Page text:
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An E-Waste Retrospective: Episode 3

Next up in our weekly nod to the forgotten gems of e-waste…

...T-MOBILE SIDEKICK (aka Danger Hiptop), released in 2002.

“Everyone needs a Sidekick.”

In the mid 00s, the T-Mobile Sidekick undeniably became a pop culture icon.

Created by Danger Inc as the Hiptop, it first released in 2002 with a monochrome display and was sold by T-Mobile as the Sidekick. Immediately, it struck a nerve with younger users as an alternative to the business-like design of mobile phones at the time.

Who could forget the swivel screen that opened to a full keyboard? Physical buttons, nicely spaced apart, and equipped with AOL Instant Messenger. A text messaging dream. The Sidekick could largely be credited with popularizing the texting trend more quickly, only to become the preferred communication method of a generation.

With the 2004 release of Sidekick II, the device optimized the directional pad (or D-Pad) and scroll button positions, adding the incredibly underrated line by line scrolling feature.

Most importantly, it was easy to use. For the first time, mobile communication felt like a hand-held video game.

At this point, Sidekick II permeated pop culture. T-Mobile’s product launch events hosted a who’s who of early 2000’s industry dreamboats including Blink 182, Brody Jenner, Lindsay Lohan, Andy Milonakis, Heidi Montag, The Strokes, Michelle Rodriguez, Nikki Reed and rapper Fabolous. Sidekick II was seen in-use on a number of popular MTV and BET reality shows, while TV commercials where everywhere featuring Snoop, Burt Reynolds, and Paris Hilton (who’s Sidekick was later hacked exposing all her celebrity contacts and personal photos).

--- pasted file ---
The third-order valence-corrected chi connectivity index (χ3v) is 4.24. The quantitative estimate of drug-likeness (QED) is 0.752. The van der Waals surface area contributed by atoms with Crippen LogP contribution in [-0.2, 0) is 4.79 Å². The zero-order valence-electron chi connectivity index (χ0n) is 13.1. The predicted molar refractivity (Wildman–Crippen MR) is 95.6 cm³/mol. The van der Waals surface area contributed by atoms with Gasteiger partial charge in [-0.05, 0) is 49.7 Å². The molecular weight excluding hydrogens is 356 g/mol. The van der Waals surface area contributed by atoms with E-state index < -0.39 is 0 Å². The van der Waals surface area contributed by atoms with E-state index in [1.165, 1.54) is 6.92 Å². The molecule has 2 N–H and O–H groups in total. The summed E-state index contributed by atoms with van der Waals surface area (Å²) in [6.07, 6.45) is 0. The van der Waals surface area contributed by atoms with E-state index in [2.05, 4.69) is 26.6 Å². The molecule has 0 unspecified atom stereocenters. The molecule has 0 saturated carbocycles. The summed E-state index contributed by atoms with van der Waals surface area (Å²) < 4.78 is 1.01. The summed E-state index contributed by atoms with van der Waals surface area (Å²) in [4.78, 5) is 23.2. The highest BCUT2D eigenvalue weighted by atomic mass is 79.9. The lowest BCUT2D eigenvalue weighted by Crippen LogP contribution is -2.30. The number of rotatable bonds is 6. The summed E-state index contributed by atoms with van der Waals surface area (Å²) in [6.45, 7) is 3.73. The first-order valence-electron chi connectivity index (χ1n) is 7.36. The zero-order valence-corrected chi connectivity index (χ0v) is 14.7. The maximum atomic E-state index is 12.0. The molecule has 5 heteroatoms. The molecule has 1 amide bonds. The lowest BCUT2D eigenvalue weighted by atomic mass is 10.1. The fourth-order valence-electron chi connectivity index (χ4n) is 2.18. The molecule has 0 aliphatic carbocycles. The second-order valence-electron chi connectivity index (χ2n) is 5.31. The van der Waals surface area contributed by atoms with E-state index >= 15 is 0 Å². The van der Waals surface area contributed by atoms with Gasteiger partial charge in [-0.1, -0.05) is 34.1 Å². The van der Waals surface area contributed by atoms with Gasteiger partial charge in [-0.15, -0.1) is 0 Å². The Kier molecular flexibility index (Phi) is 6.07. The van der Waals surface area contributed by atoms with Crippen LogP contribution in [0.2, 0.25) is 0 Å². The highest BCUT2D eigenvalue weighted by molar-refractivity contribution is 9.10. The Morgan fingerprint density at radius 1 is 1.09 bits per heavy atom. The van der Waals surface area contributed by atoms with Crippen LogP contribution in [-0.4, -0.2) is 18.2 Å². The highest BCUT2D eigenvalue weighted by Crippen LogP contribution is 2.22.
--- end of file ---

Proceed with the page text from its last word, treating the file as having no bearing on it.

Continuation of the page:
Notably, the Sidekick II featured a color screen with a transflective liquid crystal display that didn’t need a backlight. You could even read your messages in sunlight. It was a mini computer that fit you on your hip. Or, carried around in-hand to show off your own bedazzled customizations. If inclined, perhaps you opted for one of T-Mobile’s limited editions (Juicy Couture in pink or Mister Cartoon in black) and avoided doing the custom work yourself.

Later Sidekick iterations added little in terms of functionality beyond new applications, but custom limited editions continued with memorable contributions such as Dwayne Wade’s white and gold design with basketball leather, and Tony Hawk’s which included a video recording feature.

Then in 2007, following the introduction of Apple’s iPhone and a series of superior Android devices featuring a touchscreen interface, the end of the physical keyboard era had begun.

A subsequent database error in 2009 following Microsoft’s acquisition of Danger wiped out all active users’ contacts and info, effectively ending the Sidekick’s relevance. T-Mobile attempted a Sidekick resurrection in 2011, but by then, it was already solidified as a cultural relic of the mid-aughts.


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